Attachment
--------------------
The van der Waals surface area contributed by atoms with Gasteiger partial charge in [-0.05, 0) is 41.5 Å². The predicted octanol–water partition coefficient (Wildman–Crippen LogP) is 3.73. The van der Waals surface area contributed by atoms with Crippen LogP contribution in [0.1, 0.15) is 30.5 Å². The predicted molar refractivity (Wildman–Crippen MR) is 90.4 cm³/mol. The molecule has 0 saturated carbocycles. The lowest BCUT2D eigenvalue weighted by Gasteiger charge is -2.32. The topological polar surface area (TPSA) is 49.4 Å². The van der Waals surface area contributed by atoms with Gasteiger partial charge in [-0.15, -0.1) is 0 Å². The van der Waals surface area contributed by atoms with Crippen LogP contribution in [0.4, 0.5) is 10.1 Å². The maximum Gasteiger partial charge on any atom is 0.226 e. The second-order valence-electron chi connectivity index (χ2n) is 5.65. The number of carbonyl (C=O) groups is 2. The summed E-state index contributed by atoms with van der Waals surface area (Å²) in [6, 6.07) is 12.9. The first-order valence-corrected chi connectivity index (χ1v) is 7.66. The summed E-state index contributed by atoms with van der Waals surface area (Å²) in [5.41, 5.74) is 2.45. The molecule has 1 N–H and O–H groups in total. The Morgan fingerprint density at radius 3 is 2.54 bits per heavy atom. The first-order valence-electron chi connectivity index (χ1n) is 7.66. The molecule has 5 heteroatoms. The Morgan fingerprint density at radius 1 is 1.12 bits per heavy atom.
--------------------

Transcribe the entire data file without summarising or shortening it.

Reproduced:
The van der Waals surface area contributed by atoms with Gasteiger partial charge in [-0.05, 0) is 41.5 Å². The predicted octanol–water partition coefficient (Wildman–Crippen LogP) is 3.73. The van der Waals surface area contributed by atoms with Crippen LogP contribution in [0.1, 0.15) is 30.5 Å². The predicted molar refractivity (Wildman–Crippen MR) is 90.4 cm³/mol. The molecule has 0 saturated carbocycles. The lowest BCUT2D eigenvalue weighted by Gasteiger charge is -2.32. The topological polar surface area (TPSA) is 49.4 Å². The van der Waals surface area contributed by atoms with Gasteiger partial charge in [-0.15, -0.1) is 0 Å². The van der Waals surface area contributed by atoms with Crippen LogP contribution in [0.4, 0.5) is 10.1 Å². The maximum Gasteiger partial charge on any atom is 0.226 e. The second-order valence-electron chi connectivity index (χ2n) is 5.65. The number of carbonyl (C=O) groups is 2. The summed E-state index contributed by atoms with van der Waals surface area (Å²) in [6, 6.07) is 12.9. The first-order valence-corrected chi connectivity index (χ1v) is 7.66. The summed E-state index contributed by atoms with van der Waals surface area (Å²) in [5.41, 5.74) is 2.45. The molecule has 1 N–H and O–H groups in total. The Morgan fingerprint density at radius 3 is 2.54 bits per heavy atom. The first-order valence-electron chi connectivity index (χ1n) is 7.66. The molecule has 5 heteroatoms. The Morgan fingerprint density at radius 1 is 1.12 bits per heavy atom.